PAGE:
Worty trunks with craggy tops

celtis_reticulata.jpg

Canyon HACKBERRY
CELTIS reticulata
cannabaceae

  • MODERATE TO regular WATER (TERRACE TO bottom ZONE)

  • FULL to part SUN 

  • HARDY TO -20˚F

  • a deciduous tree tO ABOUT 30’ tall with a 30’ canopy

  • INCONSPICUOUS FLOWERS IN SPRING FOLLOWED BY ORANGE FRUITS

  • LARVAL HOST TO MANY BUTTERFLIES

  • NECTAR SOURCE FOR BUTTERFLIES, MOTHS, BEES, SHELTER AND FRUIT FOR BIRDS AND SMALL MAMMALS

  • KEYSTONE SPECIES OF THE DESERT

Few plants are as inviting to birds and butterflies as the canyon hackberry (Celtis reticulata). Formally in the Ulmaceae (elm family), recent genetic data places this genus into the Cannabaceae (hemp family).

The canyon hackberry is a deciduous tree that develops a distinctive warty trunk with craggy branches above. The sandpapery leaves are food to several butterfly larvae including the American snout (Libytheana carinenta), the empress leila (Asterocampa leilia), the red bordered metalmark (Caria ino) and others.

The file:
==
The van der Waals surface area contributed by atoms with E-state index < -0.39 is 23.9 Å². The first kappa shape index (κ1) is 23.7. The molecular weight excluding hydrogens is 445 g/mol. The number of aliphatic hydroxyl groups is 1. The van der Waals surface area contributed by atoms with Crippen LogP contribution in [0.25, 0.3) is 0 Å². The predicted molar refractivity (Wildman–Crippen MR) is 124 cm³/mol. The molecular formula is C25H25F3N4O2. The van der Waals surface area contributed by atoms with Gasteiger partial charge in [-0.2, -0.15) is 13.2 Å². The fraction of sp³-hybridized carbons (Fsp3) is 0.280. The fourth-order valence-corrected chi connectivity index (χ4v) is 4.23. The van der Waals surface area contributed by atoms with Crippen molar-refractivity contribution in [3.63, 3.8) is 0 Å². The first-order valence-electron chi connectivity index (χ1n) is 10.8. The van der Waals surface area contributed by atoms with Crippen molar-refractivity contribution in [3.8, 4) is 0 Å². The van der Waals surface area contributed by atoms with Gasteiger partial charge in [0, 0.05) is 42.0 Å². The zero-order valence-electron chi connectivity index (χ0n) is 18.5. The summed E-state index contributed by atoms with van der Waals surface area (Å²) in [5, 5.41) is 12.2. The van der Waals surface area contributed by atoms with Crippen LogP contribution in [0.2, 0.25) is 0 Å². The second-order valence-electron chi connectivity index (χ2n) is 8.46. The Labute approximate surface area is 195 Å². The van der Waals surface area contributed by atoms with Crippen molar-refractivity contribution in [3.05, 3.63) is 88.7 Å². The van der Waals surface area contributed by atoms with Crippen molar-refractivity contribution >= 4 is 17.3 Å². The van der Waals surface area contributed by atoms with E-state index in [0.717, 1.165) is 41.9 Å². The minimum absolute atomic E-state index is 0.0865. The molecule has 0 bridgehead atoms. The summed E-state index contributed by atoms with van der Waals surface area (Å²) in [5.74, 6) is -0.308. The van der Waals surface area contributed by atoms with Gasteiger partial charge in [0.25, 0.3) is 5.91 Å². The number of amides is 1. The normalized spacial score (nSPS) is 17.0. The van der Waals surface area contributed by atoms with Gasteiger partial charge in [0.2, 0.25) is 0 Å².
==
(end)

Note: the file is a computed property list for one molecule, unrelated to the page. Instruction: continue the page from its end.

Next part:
The flowers are nectar-rich and attract an array of nectar-feeding insects (bees, butterflies, etc). This is one of the traits that attract many species of insect-gleaning birds. The fruits that follow the flowers are attractive to another set of bird species.

Fruits are also edible to people, but best made into a jam.

Canyon hackberry is an easy tree to grow. Moderate to fast, it grows best in the lowest parts of the yard where water collects. Though it is a riparian native, it functions much like a mesquite, not needing as much water as a willow or cottonwood tree, but growing faster in moister areas. Full sun is best, but they can handle shade when young. When trees mature they become important nesting trees for many species of birds.

The fruits are insipid, but make a great jam

The fruits are insipid, but make a great jam

Katherine Gierlach